Samuel Taylor Coleridge (1772-1834)

Major Works: Poetry: "The Rime of the Ancient Mariner" (From Lyrical Ballads, 1798); "Frost at Midnight" (1798); "This Lime-Tree Bower My Prison" (1800); "Dejection: An Ode" (1802); "Christabel" (1816); "Kubla Khan" (1816); Criticism: Biographia Literaria (1815); "On Poesy or Art" (1818)," Shakespearean Criticism (1808-19)

Biographical Notes: Born the fourteenth child to a vicar and orphaned at eight, a gifted and precocious child comfortable in conversation with adults, Coleridge attended Cambridge but never received a degree. He was friends with a number of important Romantics, Wordsworth most notably. Like Wordsworth, he was inspired by the early French Revolution, and along with poet Robert Southey, Coleridge tried unsuccessfully to found a utopian commune in Pennsylvania (Pantisocracy).  Like Wordsworth, too, he grew increasingly conservative as he aged.  Coleridge lived on an annuity granted him so that he could pursue his genius however he  wished, and he published poetry, gave lectures, and wrote essays influential well into the 20th century on various subjects in literary criticism, philosophy, psychology, religion, and art.  His contemporaries described Coleridge as having an intense, inspiring presence and an immense personal charm.  He was considered a genius and an even more powerful and gifted talker than he was a writer: the experience of hearing his brilliant thought and expression in casual conversation has been described as "hearing a  great book talked."  Coleridge took laudanum for chronic pain in the joints and nerves and struggled with opium addiction and its attendant guilt all his adult life.  If Wordsworth is the poetic giant of the era, Coleridge was the intellectual giant of the Romantic period, the "great high Priest of the Imagination": Wordsworth and Coleridge are considered together the two "fathers" of English Romanticism.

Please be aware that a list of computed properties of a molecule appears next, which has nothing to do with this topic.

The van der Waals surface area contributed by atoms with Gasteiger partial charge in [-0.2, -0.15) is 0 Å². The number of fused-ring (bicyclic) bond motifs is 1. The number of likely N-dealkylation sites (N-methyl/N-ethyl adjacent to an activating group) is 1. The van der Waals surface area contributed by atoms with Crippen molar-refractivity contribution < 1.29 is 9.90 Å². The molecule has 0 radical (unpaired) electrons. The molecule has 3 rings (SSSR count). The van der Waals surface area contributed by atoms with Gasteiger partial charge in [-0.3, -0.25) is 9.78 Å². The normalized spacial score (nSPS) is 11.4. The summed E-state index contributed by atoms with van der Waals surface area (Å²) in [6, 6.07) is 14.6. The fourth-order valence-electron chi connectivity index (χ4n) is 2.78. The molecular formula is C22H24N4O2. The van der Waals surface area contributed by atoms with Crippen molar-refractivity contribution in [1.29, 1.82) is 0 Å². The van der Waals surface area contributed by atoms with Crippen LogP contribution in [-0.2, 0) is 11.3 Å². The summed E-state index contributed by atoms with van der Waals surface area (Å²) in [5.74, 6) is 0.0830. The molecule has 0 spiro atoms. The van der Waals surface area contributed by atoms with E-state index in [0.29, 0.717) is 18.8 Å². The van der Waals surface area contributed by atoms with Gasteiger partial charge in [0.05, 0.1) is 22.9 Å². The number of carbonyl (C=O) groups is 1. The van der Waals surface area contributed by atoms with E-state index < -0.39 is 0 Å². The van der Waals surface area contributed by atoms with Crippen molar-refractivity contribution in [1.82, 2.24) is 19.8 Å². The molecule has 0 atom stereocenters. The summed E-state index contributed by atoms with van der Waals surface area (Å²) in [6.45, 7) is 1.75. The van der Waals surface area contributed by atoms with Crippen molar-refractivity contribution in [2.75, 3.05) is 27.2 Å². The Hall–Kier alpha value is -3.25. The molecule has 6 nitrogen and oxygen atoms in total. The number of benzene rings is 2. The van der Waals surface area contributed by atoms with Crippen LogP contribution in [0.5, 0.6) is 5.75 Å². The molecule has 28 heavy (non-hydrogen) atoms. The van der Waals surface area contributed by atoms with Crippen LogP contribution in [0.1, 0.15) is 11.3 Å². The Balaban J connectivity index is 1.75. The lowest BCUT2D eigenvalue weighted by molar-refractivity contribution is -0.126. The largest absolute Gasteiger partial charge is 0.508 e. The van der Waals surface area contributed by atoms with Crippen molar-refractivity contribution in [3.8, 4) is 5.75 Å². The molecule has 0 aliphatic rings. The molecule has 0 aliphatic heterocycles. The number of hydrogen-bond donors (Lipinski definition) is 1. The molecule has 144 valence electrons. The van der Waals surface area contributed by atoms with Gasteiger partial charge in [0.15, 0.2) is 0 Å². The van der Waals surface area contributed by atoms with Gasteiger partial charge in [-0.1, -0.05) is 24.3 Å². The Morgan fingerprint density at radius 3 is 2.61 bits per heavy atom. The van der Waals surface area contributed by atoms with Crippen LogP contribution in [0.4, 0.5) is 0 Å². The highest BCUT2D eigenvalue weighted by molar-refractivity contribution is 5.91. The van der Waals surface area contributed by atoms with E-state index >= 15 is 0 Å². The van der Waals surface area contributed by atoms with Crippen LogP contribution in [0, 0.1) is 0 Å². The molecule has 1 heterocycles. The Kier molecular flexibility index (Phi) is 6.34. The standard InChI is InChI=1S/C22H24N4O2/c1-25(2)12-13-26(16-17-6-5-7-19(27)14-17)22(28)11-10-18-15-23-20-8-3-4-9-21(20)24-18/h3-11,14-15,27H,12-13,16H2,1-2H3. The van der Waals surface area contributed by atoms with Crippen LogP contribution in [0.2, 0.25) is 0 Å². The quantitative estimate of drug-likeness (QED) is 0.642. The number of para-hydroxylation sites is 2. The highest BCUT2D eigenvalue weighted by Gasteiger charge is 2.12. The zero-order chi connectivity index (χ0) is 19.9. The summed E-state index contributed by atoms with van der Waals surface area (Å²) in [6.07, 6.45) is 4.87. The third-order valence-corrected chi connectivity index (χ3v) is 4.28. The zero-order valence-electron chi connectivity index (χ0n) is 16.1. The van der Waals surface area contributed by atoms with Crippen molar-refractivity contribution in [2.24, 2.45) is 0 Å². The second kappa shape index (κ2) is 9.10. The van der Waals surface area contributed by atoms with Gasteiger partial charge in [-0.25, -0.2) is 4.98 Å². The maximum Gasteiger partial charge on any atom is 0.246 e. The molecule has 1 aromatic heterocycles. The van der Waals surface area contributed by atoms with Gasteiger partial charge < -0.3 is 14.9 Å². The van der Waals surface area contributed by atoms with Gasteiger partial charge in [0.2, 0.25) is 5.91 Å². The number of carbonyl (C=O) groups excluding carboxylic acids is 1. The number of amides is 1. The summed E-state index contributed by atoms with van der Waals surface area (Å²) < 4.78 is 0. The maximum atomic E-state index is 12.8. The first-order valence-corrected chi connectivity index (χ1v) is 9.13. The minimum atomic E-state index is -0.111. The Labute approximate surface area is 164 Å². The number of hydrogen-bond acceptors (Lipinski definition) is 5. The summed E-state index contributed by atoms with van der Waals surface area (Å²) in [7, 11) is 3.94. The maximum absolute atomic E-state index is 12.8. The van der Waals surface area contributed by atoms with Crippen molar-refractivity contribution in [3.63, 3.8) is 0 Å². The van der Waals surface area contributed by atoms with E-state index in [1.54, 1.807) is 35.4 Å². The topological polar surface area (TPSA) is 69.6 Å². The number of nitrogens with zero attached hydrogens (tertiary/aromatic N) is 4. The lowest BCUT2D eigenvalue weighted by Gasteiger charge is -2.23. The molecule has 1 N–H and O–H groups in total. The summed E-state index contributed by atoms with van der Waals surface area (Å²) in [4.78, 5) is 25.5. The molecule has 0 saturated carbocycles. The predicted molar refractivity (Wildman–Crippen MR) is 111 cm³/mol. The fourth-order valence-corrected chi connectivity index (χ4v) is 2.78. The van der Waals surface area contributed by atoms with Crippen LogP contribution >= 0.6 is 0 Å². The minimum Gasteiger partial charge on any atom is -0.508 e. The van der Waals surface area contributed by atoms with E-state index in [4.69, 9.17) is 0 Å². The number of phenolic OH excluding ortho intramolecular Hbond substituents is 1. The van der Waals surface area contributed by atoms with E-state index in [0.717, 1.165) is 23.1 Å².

His Poetry
Coleridge's poetry is notable for its colloquial language, its specific imagery, which often translates into symbolic suggestiveness, its technical experimentation, and its philosophical and psychological depth.  Most of his major poems fall into two categories:


"Conversation poems": spontaneous, descriptive, meditative poems addressed to specific friends or relatives in a personal, "conversational" tone.  From vivid description of instances of domestic life these poems move through a series of naturally associated images—exact but increasingly symbolic or suggestive images—which  lead to some significant insight or "message."  Examples: "The Eolian Harp," "This Lime-Tree Bower My Prison," "The Nightingale," "Frost at Midnight."


Tales of the imagination: longer narrative or visionary poems romantic or exotic in setting and involving the "magic" of the supernatural: "The Rime of the Ancient Mariner," "Christabel," and "Kubla Khan," for instance.


A few random notes